My friend, Theo, did not freeze like I did on 911, he went into the cloud

http://www.forbes.com/sites/deancrutchfield/2011/09/09/911-the-day-i-became-a-new-yorker/

By Theodore Davis

And how so different the world was during our long Labor Day weekend when I introduced you to the land called Fire Island. Amidst our frivolity, we were inspired by Churchill and protected by War Angels. We had no idea what was to commence a mere eight days later.

I was employed as an enforcement attorney at the AMEX on 9-11 and was at my desk on the 17th floor at 165 Broadway listening to a voice message from my mother (who advised me not to come to work) when the south tower collapsed. My entire building shook and I heard a deep, evil roar that lasted many seconds. I raced down the stairs into the dimly lit and crowded lobby where a doorman was covering his nose and directing people to the fallout shelter. I hadn’t seen the tower fall, and my first thought was that we had been nuked. There was construction going on and I grabbed a shovel and tried to make my way out to lower Broadway, but it was so dark, it as was if someone had slapped black paint on the windows. I was dumbfounded. People stumbled into the lobby covered from head to toe in ash, vomiting. When I could see enough to make my way outside into the settling ash, I thought about heading north to help dig; instead, I headed south toward the Battery. I dusted ash off the Bull and seriously considered bobbing back to Brooklyn on anything that would float. I was all alone in Bowling Green park when the second tower fell, I feared a stampede so I tried to climb a tree. But, there was no one else in the park as the second plume descended. I held my breath as long as I could. It was eerily quiet – like when you are outside in the falling snow. I found some people and a hose near the Ellis Island ferry landing, and cleaned myself off. Standing amongst the ashed and the dusted, someone told us that the Pentagon was hit. The Pentagon. And then we heard the fighter jets, obscured by the smoke. I wondered, “are they ours?”. I tossed the shovel to some firefighters from Staten Island as they raced off the ferry toward the pile. When I got on the ferry – the last one to leave lower Manhattan that day – the vicar of Trinity Church tried to read aloud the 23rd Psalm, but instead, he fell into my arms, weeping. He was at least a foot taller than me. Once underway, we all looked back from the top deck toward Ground Zero and gazed upon an open, blue sky where the towers were supposed to be. That’s the moment that I realized the world would never be the same again. To this day I am anxious in elevators, look up when I hear a low-flying jet, and, am still trying try to fathom such searing heat that would make people jump 1000 feet to the street below. Back in 1990, I worked on the 99th floor of the South Tower. Sometimes I dream that I am still there.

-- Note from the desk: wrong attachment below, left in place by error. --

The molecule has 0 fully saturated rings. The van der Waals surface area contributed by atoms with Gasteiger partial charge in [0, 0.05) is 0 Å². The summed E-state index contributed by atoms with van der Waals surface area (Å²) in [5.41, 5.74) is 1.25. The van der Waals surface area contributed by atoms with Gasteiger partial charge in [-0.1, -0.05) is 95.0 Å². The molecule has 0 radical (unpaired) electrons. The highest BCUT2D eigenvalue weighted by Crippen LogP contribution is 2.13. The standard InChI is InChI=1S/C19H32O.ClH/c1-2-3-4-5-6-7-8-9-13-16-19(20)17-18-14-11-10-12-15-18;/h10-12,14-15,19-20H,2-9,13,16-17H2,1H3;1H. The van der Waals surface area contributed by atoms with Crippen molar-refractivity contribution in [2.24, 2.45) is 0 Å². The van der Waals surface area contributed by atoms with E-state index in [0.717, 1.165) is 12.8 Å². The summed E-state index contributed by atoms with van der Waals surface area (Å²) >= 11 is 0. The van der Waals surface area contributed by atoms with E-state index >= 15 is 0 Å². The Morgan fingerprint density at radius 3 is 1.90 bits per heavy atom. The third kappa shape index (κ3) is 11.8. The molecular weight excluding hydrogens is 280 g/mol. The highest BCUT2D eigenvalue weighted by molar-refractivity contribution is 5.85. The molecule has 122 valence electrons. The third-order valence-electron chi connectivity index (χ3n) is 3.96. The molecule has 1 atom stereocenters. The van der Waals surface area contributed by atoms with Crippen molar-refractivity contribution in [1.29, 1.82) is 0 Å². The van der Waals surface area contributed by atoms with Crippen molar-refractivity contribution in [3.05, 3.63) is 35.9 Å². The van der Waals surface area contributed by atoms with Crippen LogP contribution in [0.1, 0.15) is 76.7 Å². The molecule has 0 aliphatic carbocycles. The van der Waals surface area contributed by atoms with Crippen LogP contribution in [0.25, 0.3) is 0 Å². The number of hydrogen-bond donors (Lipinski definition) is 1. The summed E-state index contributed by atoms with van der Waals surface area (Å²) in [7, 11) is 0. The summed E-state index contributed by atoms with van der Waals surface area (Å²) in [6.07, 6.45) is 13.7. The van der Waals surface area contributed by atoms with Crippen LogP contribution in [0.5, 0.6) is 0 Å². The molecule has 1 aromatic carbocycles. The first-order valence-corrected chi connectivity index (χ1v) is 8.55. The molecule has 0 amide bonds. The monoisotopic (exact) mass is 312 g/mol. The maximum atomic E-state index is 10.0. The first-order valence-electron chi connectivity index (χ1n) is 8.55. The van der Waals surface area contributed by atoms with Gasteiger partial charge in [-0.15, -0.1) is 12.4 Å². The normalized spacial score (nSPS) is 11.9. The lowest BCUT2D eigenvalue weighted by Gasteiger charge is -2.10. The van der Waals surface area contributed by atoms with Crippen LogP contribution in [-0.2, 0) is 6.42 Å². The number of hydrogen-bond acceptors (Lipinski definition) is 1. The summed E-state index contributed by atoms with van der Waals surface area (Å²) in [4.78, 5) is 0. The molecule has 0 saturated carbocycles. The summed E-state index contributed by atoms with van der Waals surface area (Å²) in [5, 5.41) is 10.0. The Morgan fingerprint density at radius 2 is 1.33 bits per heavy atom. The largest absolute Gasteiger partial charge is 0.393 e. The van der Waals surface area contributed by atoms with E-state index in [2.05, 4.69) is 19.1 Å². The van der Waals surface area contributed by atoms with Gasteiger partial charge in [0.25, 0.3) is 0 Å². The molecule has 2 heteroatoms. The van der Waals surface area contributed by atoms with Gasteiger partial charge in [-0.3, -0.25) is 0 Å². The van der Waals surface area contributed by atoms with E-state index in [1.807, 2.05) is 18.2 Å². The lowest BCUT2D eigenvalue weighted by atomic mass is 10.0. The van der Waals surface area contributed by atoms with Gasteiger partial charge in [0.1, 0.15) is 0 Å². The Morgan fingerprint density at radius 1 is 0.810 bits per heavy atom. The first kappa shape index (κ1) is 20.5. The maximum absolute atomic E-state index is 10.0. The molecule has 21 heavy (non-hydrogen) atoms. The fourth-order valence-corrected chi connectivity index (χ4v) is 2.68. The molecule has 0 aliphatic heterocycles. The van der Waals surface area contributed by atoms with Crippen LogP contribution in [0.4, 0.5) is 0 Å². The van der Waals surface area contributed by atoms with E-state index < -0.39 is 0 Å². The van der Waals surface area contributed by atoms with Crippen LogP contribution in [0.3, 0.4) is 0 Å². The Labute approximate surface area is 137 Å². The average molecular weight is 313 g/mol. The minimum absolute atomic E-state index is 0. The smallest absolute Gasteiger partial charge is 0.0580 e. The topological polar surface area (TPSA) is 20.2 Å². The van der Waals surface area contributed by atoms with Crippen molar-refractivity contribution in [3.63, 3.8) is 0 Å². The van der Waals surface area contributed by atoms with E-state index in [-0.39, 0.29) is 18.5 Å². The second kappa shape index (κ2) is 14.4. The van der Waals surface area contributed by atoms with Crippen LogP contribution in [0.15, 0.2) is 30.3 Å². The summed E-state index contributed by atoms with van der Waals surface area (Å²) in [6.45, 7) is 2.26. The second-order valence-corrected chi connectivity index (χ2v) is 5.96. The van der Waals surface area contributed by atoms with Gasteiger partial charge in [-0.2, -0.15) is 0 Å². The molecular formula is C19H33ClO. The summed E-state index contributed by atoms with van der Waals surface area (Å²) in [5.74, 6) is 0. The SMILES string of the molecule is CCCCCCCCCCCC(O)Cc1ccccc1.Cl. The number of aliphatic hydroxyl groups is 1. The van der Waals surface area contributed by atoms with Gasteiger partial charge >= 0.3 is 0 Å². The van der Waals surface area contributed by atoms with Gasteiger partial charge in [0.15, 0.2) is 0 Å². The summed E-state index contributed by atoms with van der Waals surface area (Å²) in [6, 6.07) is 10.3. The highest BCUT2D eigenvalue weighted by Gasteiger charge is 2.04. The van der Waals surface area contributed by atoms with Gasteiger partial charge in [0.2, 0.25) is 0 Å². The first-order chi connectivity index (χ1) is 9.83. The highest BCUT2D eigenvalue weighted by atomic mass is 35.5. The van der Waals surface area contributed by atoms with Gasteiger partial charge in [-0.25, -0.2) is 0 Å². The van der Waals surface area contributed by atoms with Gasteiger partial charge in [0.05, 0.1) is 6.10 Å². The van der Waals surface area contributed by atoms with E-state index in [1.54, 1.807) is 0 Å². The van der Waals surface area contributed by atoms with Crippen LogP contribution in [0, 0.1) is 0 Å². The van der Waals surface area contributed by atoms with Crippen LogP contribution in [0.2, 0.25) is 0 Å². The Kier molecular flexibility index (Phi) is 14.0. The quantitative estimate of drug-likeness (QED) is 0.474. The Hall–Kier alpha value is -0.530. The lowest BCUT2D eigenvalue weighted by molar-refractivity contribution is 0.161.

On September 17, 2001, I wrote “Tuesday”. Here it is to share with my beloved friend Dean’s blog.

Molten steel

Twisted iron flesh.

Burning cinders

Clouded souls aloft.

Hopeless in skeletal remains.

Standing tall

Twins of destiny,

Sorrowful companions we.

Day to day

We seek to turn this page.

Month of anger, fear, and rage.

Now dusted breath inhale.

Resolve. Remains.

On laser-printed memories

decedents’ face abound.

Tearing down to rise again

Forget, we never shall.

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Author: Dean Crutchfield

In an award-winning career spanning two decades, Dean Crutchfield has created, built and re-invigorated some of the world's most iconic brands.

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